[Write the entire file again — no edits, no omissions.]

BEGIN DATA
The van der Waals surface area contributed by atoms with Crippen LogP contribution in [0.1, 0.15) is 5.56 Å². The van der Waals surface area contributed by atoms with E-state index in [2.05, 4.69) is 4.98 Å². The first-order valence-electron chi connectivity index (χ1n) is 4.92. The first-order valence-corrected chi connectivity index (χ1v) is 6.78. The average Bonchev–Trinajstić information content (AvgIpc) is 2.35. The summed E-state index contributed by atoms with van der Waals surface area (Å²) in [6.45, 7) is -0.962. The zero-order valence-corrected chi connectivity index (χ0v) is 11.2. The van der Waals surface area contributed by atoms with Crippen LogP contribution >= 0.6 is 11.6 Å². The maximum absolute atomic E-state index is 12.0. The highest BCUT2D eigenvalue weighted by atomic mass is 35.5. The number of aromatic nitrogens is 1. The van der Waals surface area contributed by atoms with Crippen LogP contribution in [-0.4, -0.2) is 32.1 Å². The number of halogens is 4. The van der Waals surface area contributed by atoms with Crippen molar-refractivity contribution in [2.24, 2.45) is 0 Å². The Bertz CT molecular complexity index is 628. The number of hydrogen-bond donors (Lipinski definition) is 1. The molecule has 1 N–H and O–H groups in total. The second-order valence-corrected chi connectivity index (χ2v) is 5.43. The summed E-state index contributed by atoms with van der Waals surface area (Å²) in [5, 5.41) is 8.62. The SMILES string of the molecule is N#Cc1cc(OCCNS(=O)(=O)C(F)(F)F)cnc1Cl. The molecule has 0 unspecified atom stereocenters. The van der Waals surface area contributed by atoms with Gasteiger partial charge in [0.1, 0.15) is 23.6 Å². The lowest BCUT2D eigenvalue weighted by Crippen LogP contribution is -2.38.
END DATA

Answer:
The van der Waals surface area contributed by atoms with Crippen LogP contribution in [0.1, 0.15) is 5.56 Å². The van der Waals surface area contributed by atoms with E-state index in [2.05, 4.69) is 4.98 Å². The first-order valence-electron chi connectivity index (χ1n) is 4.92. The first-order valence-corrected chi connectivity index (χ1v) is 6.78. The average Bonchev–Trinajstić information content (AvgIpc) is 2.35. The summed E-state index contributed by atoms with van der Waals surface area (Å²) in [6.45, 7) is -0.962. The zero-order valence-corrected chi connectivity index (χ0v) is 11.2. The van der Waals surface area contributed by atoms with Crippen LogP contribution >= 0.6 is 11.6 Å². The maximum absolute atomic E-state index is 12.0. The highest BCUT2D eigenvalue weighted by atomic mass is 35.5. The number of aromatic nitrogens is 1. The van der Waals surface area contributed by atoms with Crippen LogP contribution in [-0.4, -0.2) is 32.1 Å². The number of halogens is 4. The van der Waals surface area contributed by atoms with Crippen molar-refractivity contribution in [2.24, 2.45) is 0 Å². The Bertz CT molecular complexity index is 628. The number of hydrogen-bond donors (Lipinski definition) is 1. The molecule has 1 N–H and O–H groups in total. The second-order valence-corrected chi connectivity index (χ2v) is 5.43. The summed E-state index contributed by atoms with van der Waals surface area (Å²) in [5, 5.41) is 8.62. The SMILES string of the molecule is N#Cc1cc(OCCNS(=O)(=O)C(F)(F)F)cnc1Cl. The molecule has 0 unspecified atom stereocenters. The van der Waals surface area contributed by atoms with Gasteiger partial charge in [0.1, 0.15) is 23.6 Å². The lowest BCUT2D eigenvalue weighted by Crippen LogP contribution is -2.38.